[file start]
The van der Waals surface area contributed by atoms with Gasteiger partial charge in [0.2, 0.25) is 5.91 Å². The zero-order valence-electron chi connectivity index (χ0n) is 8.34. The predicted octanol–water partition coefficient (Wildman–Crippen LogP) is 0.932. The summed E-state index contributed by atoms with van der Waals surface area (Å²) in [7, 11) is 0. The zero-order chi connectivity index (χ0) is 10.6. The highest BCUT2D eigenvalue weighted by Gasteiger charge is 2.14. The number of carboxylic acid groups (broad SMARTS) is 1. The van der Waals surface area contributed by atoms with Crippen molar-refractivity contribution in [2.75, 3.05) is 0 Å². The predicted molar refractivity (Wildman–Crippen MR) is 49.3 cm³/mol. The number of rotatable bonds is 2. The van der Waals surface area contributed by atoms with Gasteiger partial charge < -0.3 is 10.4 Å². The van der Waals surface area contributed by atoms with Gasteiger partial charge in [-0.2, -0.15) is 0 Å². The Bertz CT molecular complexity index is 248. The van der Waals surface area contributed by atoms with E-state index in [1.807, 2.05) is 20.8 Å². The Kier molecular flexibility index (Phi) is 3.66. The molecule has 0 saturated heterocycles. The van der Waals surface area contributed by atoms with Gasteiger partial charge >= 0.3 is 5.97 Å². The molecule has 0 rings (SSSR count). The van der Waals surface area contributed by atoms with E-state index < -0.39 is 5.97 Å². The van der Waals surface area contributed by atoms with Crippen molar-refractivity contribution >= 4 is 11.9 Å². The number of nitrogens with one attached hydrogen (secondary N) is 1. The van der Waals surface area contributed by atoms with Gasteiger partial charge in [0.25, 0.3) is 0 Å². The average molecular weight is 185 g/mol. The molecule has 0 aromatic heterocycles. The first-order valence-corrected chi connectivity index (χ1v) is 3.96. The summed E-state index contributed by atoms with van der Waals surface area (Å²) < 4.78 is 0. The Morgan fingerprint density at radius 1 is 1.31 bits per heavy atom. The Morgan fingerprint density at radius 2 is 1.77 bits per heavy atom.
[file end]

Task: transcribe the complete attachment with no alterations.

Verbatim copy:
The van der Waals surface area contributed by atoms with Gasteiger partial charge in [0.2, 0.25) is 5.91 Å². The zero-order valence-electron chi connectivity index (χ0n) is 8.34. The predicted octanol–water partition coefficient (Wildman–Crippen LogP) is 0.932. The summed E-state index contributed by atoms with van der Waals surface area (Å²) in [7, 11) is 0. The zero-order chi connectivity index (χ0) is 10.6. The highest BCUT2D eigenvalue weighted by Gasteiger charge is 2.14. The number of carboxylic acid groups (broad SMARTS) is 1. The van der Waals surface area contributed by atoms with Crippen molar-refractivity contribution in [2.75, 3.05) is 0 Å². The predicted molar refractivity (Wildman–Crippen MR) is 49.3 cm³/mol. The number of rotatable bonds is 2. The van der Waals surface area contributed by atoms with Gasteiger partial charge < -0.3 is 10.4 Å². The van der Waals surface area contributed by atoms with Gasteiger partial charge in [-0.2, -0.15) is 0 Å². The Bertz CT molecular complexity index is 248. The van der Waals surface area contributed by atoms with E-state index in [1.807, 2.05) is 20.8 Å². The Kier molecular flexibility index (Phi) is 3.66. The molecule has 0 saturated heterocycles. The van der Waals surface area contributed by atoms with Gasteiger partial charge >= 0.3 is 5.97 Å². The molecule has 0 rings (SSSR count). The van der Waals surface area contributed by atoms with E-state index < -0.39 is 5.97 Å². The van der Waals surface area contributed by atoms with Crippen molar-refractivity contribution >= 4 is 11.9 Å². The number of nitrogens with one attached hydrogen (secondary N) is 1. The van der Waals surface area contributed by atoms with Gasteiger partial charge in [0.25, 0.3) is 0 Å². The average molecular weight is 185 g/mol. The molecule has 0 aromatic heterocycles. The first-order valence-corrected chi connectivity index (χ1v) is 3.96. The summed E-state index contributed by atoms with van der Waals surface area (Å²) < 4.78 is 0. The Morgan fingerprint density at radius 1 is 1.31 bits per heavy atom. The Morgan fingerprint density at radius 2 is 1.77 bits per heavy atom.